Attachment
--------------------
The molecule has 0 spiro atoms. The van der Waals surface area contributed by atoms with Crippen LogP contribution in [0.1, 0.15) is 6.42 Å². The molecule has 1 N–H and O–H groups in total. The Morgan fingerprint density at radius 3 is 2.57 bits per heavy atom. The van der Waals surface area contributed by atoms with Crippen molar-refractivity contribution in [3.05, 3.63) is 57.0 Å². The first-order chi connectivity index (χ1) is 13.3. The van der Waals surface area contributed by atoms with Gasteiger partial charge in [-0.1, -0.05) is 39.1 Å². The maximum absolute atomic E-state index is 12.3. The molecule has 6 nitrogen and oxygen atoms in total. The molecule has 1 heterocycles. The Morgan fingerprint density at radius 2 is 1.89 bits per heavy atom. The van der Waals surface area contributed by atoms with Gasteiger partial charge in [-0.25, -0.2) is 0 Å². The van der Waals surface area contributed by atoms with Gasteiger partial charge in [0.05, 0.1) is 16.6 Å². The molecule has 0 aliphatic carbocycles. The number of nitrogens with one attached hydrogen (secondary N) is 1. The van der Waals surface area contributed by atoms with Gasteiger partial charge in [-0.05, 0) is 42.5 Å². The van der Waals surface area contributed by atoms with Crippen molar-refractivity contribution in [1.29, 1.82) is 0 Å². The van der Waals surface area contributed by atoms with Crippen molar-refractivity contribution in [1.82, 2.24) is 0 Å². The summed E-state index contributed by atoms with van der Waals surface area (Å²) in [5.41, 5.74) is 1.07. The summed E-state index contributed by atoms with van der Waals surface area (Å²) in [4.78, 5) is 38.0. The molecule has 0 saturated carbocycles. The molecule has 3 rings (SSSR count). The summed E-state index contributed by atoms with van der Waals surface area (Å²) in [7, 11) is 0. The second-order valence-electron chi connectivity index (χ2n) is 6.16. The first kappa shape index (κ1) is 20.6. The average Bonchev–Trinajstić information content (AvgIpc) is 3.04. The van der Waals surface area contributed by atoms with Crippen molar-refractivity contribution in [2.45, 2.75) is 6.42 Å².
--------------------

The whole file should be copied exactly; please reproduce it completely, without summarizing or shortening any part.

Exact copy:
The molecule has 0 spiro atoms. The van der Waals surface area contributed by atoms with Crippen LogP contribution in [0.1, 0.15) is 6.42 Å². The molecule has 1 N–H and O–H groups in total. The Morgan fingerprint density at radius 3 is 2.57 bits per heavy atom. The van der Waals surface area contributed by atoms with Crippen molar-refractivity contribution in [3.05, 3.63) is 57.0 Å². The first-order chi connectivity index (χ1) is 13.3. The van der Waals surface area contributed by atoms with Gasteiger partial charge in [-0.1, -0.05) is 39.1 Å². The maximum absolute atomic E-state index is 12.3. The molecule has 6 nitrogen and oxygen atoms in total. The molecule has 1 heterocycles. The Morgan fingerprint density at radius 2 is 1.89 bits per heavy atom. The van der Waals surface area contributed by atoms with Gasteiger partial charge in [-0.25, -0.2) is 0 Å². The van der Waals surface area contributed by atoms with Gasteiger partial charge in [0.05, 0.1) is 16.6 Å². The molecule has 0 aliphatic carbocycles. The number of nitrogens with one attached hydrogen (secondary N) is 1. The van der Waals surface area contributed by atoms with Gasteiger partial charge in [-0.05, 0) is 42.5 Å². The van der Waals surface area contributed by atoms with Crippen molar-refractivity contribution in [1.29, 1.82) is 0 Å². The van der Waals surface area contributed by atoms with Crippen molar-refractivity contribution in [1.82, 2.24) is 0 Å². The summed E-state index contributed by atoms with van der Waals surface area (Å²) in [5.41, 5.74) is 1.07. The summed E-state index contributed by atoms with van der Waals surface area (Å²) in [4.78, 5) is 38.0. The molecule has 0 saturated carbocycles. The molecule has 3 rings (SSSR count). The summed E-state index contributed by atoms with van der Waals surface area (Å²) in [7, 11) is 0. The second-order valence-electron chi connectivity index (χ2n) is 6.16. The first kappa shape index (κ1) is 20.6. The average Bonchev–Trinajstić information content (AvgIpc) is 3.04. The van der Waals surface area contributed by atoms with Crippen molar-refractivity contribution in [2.45, 2.75) is 6.42 Å².